John Stonestreet and Roberto Rivera: The Real Data on Marijuana and Psychosis is Real Bad

LOS ANGELES, CA – JULY 25: Marijuana plants grow at Perennial Holistic Wellness Center medical marijuana dispensary, which opened in 2006, on July 25, 2012 in Los Angeles, California. The Los Angeles City Council has unanimously voted to ban storefront medical marijuana dispensaries and to order them to close or face legal action. The council also voted to instruct staff to draw up a separate ordinance for consideration in about three months that might allow dispensaries that existed before a 2007 moratorium on new dispensaries to continue to operate. It is estimated that Los Angeles has about one thousand such facilities. The ban does not prevent patients or cooperatives of two or three people to grow their own in small amounts. Californians voted to legalize medical cannabis use in 1996, clashing with federal drug laws. The state Supreme Court is expected to consider ruling on whether cities can regulate and ban dispensaries. (Photo by David McNew/Getty Images)

The pitfalls and perils of marijuana legalization are well-documented. But whenever we discuss that research here on BreakPoint, we’re accused of not having the right research. What that means is that we’ve used studies that contradict the very vocal advocates of weed.

Well, let’s see what happens when we cite The British journal The Lancet, which, along with the New England Journal of Medicine and the Journal of the American Medical Association, is considered the “gold standard” for peer-reviewed medical research. It doesn’t get more “real” than being published in The Lancet.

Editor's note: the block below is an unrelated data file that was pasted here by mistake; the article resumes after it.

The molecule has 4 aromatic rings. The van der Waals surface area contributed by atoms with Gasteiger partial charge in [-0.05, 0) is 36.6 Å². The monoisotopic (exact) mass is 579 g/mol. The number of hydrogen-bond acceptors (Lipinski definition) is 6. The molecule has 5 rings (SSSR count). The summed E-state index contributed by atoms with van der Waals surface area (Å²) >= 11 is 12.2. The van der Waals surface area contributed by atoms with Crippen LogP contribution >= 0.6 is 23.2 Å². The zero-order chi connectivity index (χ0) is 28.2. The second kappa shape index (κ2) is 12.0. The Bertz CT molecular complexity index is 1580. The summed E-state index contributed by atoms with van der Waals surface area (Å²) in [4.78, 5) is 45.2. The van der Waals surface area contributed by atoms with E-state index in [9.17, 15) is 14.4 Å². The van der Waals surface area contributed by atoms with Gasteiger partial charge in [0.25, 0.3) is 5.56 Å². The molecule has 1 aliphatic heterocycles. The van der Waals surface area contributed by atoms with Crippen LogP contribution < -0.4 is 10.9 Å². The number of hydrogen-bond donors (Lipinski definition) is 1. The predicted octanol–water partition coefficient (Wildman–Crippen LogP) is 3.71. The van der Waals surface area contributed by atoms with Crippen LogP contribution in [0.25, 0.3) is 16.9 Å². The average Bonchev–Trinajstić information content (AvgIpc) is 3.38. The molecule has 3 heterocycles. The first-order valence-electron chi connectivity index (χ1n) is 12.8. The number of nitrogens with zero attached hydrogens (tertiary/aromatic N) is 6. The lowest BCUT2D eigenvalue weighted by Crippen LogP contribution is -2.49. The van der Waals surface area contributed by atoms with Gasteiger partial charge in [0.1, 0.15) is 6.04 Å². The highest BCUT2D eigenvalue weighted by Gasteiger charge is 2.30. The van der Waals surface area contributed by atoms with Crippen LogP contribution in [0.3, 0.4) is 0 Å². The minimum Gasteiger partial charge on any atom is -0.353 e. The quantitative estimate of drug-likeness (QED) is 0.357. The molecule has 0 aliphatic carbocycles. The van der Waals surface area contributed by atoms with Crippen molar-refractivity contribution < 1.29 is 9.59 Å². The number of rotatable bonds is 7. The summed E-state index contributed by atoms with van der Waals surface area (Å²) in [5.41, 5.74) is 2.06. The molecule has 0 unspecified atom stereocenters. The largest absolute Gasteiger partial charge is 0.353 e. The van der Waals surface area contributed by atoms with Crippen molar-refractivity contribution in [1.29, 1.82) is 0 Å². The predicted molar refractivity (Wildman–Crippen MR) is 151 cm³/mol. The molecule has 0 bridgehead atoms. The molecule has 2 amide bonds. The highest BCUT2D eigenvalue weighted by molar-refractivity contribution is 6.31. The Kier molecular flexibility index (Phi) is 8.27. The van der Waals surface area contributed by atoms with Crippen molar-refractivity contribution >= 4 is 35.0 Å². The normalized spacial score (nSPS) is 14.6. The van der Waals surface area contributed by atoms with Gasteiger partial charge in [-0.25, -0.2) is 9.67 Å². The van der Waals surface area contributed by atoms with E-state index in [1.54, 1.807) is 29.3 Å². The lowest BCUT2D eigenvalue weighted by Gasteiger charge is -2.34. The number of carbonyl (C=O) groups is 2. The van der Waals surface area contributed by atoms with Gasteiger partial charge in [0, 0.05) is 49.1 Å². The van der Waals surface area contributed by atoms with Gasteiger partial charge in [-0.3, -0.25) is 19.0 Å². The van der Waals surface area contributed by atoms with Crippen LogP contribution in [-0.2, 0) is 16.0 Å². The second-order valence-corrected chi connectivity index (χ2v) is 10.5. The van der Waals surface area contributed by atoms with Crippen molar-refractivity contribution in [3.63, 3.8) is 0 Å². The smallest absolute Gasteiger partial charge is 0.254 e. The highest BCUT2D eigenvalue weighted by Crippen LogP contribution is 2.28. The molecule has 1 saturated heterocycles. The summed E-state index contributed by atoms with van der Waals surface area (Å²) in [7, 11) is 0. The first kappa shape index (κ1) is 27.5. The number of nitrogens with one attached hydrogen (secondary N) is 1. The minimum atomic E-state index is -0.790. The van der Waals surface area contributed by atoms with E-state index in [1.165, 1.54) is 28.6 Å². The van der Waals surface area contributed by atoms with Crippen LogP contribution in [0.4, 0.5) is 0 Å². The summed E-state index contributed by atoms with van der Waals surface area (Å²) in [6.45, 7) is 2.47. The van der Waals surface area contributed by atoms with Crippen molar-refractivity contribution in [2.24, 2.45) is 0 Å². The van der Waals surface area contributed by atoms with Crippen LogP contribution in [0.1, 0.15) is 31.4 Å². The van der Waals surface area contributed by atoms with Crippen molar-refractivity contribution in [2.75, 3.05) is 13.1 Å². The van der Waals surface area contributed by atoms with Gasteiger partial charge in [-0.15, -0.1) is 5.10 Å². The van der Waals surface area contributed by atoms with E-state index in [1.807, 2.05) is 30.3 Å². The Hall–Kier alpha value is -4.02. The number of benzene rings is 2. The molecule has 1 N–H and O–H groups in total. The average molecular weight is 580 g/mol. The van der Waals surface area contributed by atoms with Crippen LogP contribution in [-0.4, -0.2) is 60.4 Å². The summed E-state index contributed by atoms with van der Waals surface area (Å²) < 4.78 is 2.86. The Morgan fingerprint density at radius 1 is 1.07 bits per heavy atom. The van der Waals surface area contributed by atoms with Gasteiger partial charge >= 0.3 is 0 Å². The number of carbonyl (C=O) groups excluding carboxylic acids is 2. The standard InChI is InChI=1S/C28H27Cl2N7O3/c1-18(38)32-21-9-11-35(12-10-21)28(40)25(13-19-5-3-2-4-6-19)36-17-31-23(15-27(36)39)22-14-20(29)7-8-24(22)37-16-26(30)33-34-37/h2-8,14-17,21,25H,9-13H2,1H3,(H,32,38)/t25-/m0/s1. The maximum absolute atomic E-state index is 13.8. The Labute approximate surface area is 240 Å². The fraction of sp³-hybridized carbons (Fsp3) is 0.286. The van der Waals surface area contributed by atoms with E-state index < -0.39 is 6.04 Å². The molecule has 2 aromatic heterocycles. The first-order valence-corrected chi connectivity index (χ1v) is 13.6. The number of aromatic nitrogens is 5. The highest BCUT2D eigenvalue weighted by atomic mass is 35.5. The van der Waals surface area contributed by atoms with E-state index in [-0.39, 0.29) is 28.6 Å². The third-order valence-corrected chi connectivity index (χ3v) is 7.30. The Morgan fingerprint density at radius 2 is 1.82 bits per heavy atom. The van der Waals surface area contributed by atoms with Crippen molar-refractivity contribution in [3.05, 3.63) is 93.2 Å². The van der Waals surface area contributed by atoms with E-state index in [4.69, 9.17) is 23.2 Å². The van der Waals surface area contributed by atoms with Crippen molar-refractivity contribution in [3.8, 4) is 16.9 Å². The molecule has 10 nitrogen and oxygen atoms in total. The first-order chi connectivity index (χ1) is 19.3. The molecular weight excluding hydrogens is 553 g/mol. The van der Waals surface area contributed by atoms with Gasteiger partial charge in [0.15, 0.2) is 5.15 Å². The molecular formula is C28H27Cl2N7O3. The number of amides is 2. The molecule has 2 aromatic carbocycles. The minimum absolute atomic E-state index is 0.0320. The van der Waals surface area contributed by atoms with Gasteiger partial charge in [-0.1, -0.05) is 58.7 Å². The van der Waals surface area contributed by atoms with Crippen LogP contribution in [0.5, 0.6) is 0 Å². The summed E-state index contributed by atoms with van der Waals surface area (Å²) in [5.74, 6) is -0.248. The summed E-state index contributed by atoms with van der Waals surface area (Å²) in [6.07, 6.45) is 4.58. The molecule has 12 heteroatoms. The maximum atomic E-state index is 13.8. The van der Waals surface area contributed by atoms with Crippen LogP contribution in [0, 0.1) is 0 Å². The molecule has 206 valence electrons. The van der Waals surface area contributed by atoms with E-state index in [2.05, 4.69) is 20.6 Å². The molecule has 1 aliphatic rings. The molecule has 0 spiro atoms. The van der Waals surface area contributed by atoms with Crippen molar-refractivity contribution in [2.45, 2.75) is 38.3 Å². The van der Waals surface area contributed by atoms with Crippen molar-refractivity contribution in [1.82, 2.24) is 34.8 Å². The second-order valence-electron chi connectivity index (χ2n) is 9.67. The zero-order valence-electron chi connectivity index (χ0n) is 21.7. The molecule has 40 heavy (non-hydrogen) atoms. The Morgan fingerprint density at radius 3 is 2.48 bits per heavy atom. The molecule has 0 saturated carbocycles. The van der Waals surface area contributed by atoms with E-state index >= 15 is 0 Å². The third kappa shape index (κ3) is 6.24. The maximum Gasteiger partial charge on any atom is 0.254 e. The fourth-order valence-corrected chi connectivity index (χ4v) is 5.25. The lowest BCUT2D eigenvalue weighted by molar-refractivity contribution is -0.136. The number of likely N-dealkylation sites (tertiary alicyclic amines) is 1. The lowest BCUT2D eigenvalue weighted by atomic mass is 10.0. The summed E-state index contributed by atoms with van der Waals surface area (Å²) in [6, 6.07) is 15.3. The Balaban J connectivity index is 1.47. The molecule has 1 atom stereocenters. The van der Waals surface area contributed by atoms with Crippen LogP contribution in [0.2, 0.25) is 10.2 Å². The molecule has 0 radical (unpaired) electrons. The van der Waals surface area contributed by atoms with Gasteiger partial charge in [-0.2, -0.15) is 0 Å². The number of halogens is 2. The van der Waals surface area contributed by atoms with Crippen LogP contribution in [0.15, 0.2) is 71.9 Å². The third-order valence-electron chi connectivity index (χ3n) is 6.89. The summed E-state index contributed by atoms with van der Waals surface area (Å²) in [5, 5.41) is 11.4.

A just-published study in The Lancet involving, among others, researchers at King’s College London, compared 900 people who had been treated for psychosis with 1,200 people who had not. Sample participants were drawn from across Europe and Brazil.

Both groups were surveyed on a host of factors, including their use of marijuana and other drugs. The study’s authors concluded that “people who smoked marijuana on a daily basis were three times more likely to be diagnosed with psychosis compared with people who never used the drug. For those who used high-potency marijuana daily, the risk jumped to nearly five times.”

By “high-potency” the researchers meant marijuana with a THC content of more than ten percent. To put that figure in context, a study of the weed seized by the DEA between 1995 and 2014 found the THC content went from about 4 percent in 1995 to 12 percent in 2014.

Today, it’s not uncommon to read of marijuana that’s legally-sold in places like Colorado with THC content above 20 percent, occasionally 30 percent! Legalization advocates minimize the exponential growth in potency by saying that twenty or more years ago, Americans didn’t have access to “the good stuff.”

Well, that misses the point by several astronomical units. The point is that those people who daily use “the good stuff” are five times more likely to find themselves in a hospital suffering from delusions and hallucinations, to name only two symptoms of psychosis.

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SOURCE: Christian Post, John Stonestreet and Roberto Rivera